- Tings: Small blue bubbles, used either to pay the Magician to enter a bonus stage, or to gain an extra life when 100 are collected.
- Powers: Comes in either a small red atom with a P on the front, or a large red one - the former gives Rayman one or two units of health, while the latter replenishes his entire health.
- Speed Fist: Allows Rayman's fist to fly faster than normal. Three different speeds are available.
- Golden Fist: Allows Rayman's fist to be twice as strong.
- Life: Gives Rayman an extra life, as well as restoring his entire health.
Throughout the game, Rayman meets an array of different characters, some of which aid him through his journey.
- The Magician: He introduces the game's story. He can also be found at several points of the game, in which he would offer Rayman to access bonus stages and help him win extra lives, for a price of ten Tings.
- Betilla the Fairy: A benevolent floating female fairy who failed to protect the Great Protoon from Mr Dark. She holds a very important role in the game – she gives Rayman new powers during the adventure.
- Tarayzan: Rayman's jungle counterpart, he gives Rayman a magic seed in return for giving him back his loincloth. One of the very few others to be seen from Rayman's species.
- The Photographer: This character acts as checkpoint. Should Rayman lose a life, he will return to where he last had his photograph taken.
- The Musician: Located high in the Blue Mountains with his family, his guitar had been crushed by a rock which Rayman must break to make him a new one out of stone. In return, the Musician gives Rayman the Super helicopter power.
- Joe the Extra-Terrestrial: An alien that owns his own snack bar on the beach in the Caves of Skops. His neon lights have been unplugged, and Rayman must go down into the dark caves to plug them back in.
- Bzzit: The first boss (or mid-boss) of the game, a large eyed mosquito, who lives in Anguish Lagoon in the Dream Forest. After Rayman defeats him he befriends Rayman and can be used as a vehicle. He later appears as a friend in Rayman Revolution.
- Moskito: Bzzit's stronger counterpart, and the boss of the Dream Forest.
- Mr Sax: Boss of Band Land, he is a walking saxophone that attacks by blowing explosive wrong notes.
- Mr Stone: Boss of the Blue Mountains, he is a creature made of rock who constantly thumps on the ground and sends smaller stone creatures to attack Rayman.
- Space Mama: A very large woman who's the boss of Picture City. She is first represented as a stereotypical female opera singer, with a rolling pin which shoots out knives. In the second battle, her rolling pin shoots out lasers, while also using exploding pots and a washing machine.
- Mr Skops: A scorpion who is boss of the Caves of Skops. He attacks with his giant claws and tail which shoots a homing laserbeam.
- Bad Rayman: The result of a spell that Mr Dark casts in the Candy Château who resembles Rayman with a dark palette and mimics every move he makes throughout the stage. He can only be defeated by finishing a stage while letting him follow Rayman.
- Mr Dark: The main antagonist of the game, who steals Rayman's fist powers and casts strange spells on him. When he finally approaches him he would not really fight but rather trap Rayman with walls of fire. At this point the Electoons return the fist, but Mr Dark flees after, leaving him to actually fight hybrids of the previous bosses. His hideout is located in the Candy Château.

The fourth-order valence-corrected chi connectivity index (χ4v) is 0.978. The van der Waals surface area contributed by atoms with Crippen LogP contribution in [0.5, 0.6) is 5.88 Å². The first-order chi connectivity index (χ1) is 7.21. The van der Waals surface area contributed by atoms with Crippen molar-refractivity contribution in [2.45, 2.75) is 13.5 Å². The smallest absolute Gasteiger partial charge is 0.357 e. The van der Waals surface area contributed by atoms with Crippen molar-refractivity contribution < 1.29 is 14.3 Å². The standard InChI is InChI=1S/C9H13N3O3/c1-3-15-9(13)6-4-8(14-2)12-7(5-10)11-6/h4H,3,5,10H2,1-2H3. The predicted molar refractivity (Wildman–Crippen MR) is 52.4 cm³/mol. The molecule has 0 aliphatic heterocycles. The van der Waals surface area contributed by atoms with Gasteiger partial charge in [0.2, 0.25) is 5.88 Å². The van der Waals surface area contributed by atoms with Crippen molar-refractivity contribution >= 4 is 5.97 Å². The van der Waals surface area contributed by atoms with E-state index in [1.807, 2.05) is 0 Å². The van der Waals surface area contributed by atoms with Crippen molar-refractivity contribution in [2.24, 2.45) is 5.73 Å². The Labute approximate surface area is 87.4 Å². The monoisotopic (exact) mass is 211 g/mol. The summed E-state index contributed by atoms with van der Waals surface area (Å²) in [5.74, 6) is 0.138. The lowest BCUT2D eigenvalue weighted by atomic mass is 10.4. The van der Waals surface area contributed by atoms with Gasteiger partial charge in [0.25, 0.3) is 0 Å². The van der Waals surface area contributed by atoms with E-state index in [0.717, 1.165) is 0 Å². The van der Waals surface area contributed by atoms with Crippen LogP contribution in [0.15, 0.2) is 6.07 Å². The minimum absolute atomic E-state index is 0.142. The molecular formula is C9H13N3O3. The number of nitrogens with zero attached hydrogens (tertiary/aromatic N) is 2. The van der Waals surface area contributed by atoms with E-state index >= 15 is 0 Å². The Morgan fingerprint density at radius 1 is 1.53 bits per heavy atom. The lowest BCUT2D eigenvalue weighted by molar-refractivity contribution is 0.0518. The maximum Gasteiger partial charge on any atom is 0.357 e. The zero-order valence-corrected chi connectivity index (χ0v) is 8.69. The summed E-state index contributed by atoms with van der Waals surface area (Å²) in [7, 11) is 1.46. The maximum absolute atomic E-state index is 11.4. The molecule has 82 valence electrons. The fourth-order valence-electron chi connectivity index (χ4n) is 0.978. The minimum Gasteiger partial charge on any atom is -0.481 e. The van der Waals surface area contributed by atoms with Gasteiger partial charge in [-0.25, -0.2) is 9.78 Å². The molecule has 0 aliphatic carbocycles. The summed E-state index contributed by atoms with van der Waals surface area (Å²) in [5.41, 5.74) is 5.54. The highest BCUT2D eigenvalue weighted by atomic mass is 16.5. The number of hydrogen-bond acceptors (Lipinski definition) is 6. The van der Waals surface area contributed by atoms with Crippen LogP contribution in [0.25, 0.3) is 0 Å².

- Pink Plant Woods
- Anguish Lagoon
- The Swamps of Forgetfulness (renamed Forgotten Swamps in the Atari Jaguar version)
- Moskito's Nest
Since its original release, Rayman has received a bunch of ports to other consoles with each new port having some noticeable differences.
Main article: Rayman (Atari Jaguar)
The Atari Jaguar version is the version with the most differences. Several levels have major changes, such as Eraser Plains and Mr Dark's Dare (renamed Mr Dark's Château), and others have had their names changed, such as the Swamps of Forgetfulness (renamed Forgotten Swamps). Other changes include Bzzit being able to shoot while Rayman is riding on him, different animations, different music and sound effects. This is also one of the few versions to include the Breakout mini-game. The intro is displayed with text and a slideshow of images. The cage locations resemble the PlayStation and Sega Saturn versions most closely.
The Sony PlayStation version has higher quality graphics than most other versions and takes usage of several effects, such as fog. This version also takes usage of extra MIDI music, mainly used during loading screens and chase scenes. The PAL version is known to run at a slower speed than intended.
This version is downloadable from the PlayStation Store for PlayStation Portable, PlayStation 3 and PlayStation Vita.
The Sega Saturn version resembles the PlayStation version, with several graphical effects being changed. When the creatures in the final boss battle against Mr Dark get hit, a lighting effect occurs. Also in the final battle, the glass on the windows break once Mr Dark is defeated.
The PC version has numerous variants, with the majority of them lacking the full soundtrack and the intro. The cage and life locations have changed compared to previous versions and the first part of Bongo Hills has been remade with new assets. Voice acting has been added for Rayman and several other characters such as Tarayzan. Differential scrolling is turned off by default, though most versions allow it to be manually turned back on.
Game Boy Advance (titled Rayman Advance)